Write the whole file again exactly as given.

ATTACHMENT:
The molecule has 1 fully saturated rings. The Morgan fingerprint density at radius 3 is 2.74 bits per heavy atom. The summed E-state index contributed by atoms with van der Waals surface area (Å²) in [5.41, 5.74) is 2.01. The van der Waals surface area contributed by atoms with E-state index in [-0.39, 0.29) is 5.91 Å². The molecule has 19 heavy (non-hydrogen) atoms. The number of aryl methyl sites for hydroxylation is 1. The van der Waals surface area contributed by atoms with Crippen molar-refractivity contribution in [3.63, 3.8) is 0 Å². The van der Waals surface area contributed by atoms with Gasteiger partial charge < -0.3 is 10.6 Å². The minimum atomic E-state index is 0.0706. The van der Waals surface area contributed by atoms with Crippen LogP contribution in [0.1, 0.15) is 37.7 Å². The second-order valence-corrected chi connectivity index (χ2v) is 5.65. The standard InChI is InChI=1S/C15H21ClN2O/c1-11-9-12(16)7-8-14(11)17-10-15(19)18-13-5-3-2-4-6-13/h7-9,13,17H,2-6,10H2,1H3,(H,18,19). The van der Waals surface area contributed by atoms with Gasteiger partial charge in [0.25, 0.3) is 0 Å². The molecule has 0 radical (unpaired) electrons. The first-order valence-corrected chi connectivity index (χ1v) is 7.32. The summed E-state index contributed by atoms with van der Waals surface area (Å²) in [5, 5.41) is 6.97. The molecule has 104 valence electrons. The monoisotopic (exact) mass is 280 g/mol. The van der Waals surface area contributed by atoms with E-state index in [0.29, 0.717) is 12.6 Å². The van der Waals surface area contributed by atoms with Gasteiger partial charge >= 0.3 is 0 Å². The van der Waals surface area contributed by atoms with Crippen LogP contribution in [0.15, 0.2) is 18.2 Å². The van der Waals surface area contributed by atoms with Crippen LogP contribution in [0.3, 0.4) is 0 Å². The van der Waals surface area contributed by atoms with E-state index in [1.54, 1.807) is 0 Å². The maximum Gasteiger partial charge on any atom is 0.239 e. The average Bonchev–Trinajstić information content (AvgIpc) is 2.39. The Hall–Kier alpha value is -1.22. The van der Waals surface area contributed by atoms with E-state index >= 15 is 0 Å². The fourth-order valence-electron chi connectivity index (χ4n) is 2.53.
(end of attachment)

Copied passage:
The molecule has 1 fully saturated rings. The Morgan fingerprint density at radius 3 is 2.74 bits per heavy atom. The summed E-state index contributed by atoms with van der Waals surface area (Å²) in [5.41, 5.74) is 2.01. The van der Waals surface area contributed by atoms with E-state index in [-0.39, 0.29) is 5.91 Å². The molecule has 19 heavy (non-hydrogen) atoms. The number of aryl methyl sites for hydroxylation is 1. The van der Waals surface area contributed by atoms with Crippen molar-refractivity contribution in [3.63, 3.8) is 0 Å². The van der Waals surface area contributed by atoms with Gasteiger partial charge < -0.3 is 10.6 Å². The minimum atomic E-state index is 0.0706. The van der Waals surface area contributed by atoms with Crippen LogP contribution in [0.1, 0.15) is 37.7 Å². The second-order valence-corrected chi connectivity index (χ2v) is 5.65. The standard InChI is InChI=1S/C15H21ClN2O/c1-11-9-12(16)7-8-14(11)17-10-15(19)18-13-5-3-2-4-6-13/h7-9,13,17H,2-6,10H2,1H3,(H,18,19). The van der Waals surface area contributed by atoms with Gasteiger partial charge in [0.25, 0.3) is 0 Å². The molecule has 0 radical (unpaired) electrons. The first-order valence-corrected chi connectivity index (χ1v) is 7.32. The summed E-state index contributed by atoms with van der Waals surface area (Å²) in [5, 5.41) is 6.97. The molecule has 104 valence electrons. The monoisotopic (exact) mass is 280 g/mol. The van der Waals surface area contributed by atoms with E-state index in [0.29, 0.717) is 12.6 Å². The van der Waals surface area contributed by atoms with Gasteiger partial charge >= 0.3 is 0 Å². The van der Waals surface area contributed by atoms with Crippen LogP contribution in [0.15, 0.2) is 18.2 Å². The van der Waals surface area contributed by atoms with Crippen LogP contribution in [0.3, 0.4) is 0 Å². The van der Waals surface area contributed by atoms with E-state index in [1.54, 1.807) is 0 Å². The maximum Gasteiger partial charge on any atom is 0.239 e. The average Bonchev–Trinajstić information content (AvgIpc) is 2.39. The Hall–Kier alpha value is -1.22. The van der Waals surface area contributed by atoms with E-state index >= 15 is 0 Å². The fourth-order valence-electron chi connectivity index (χ4n) is 2.53.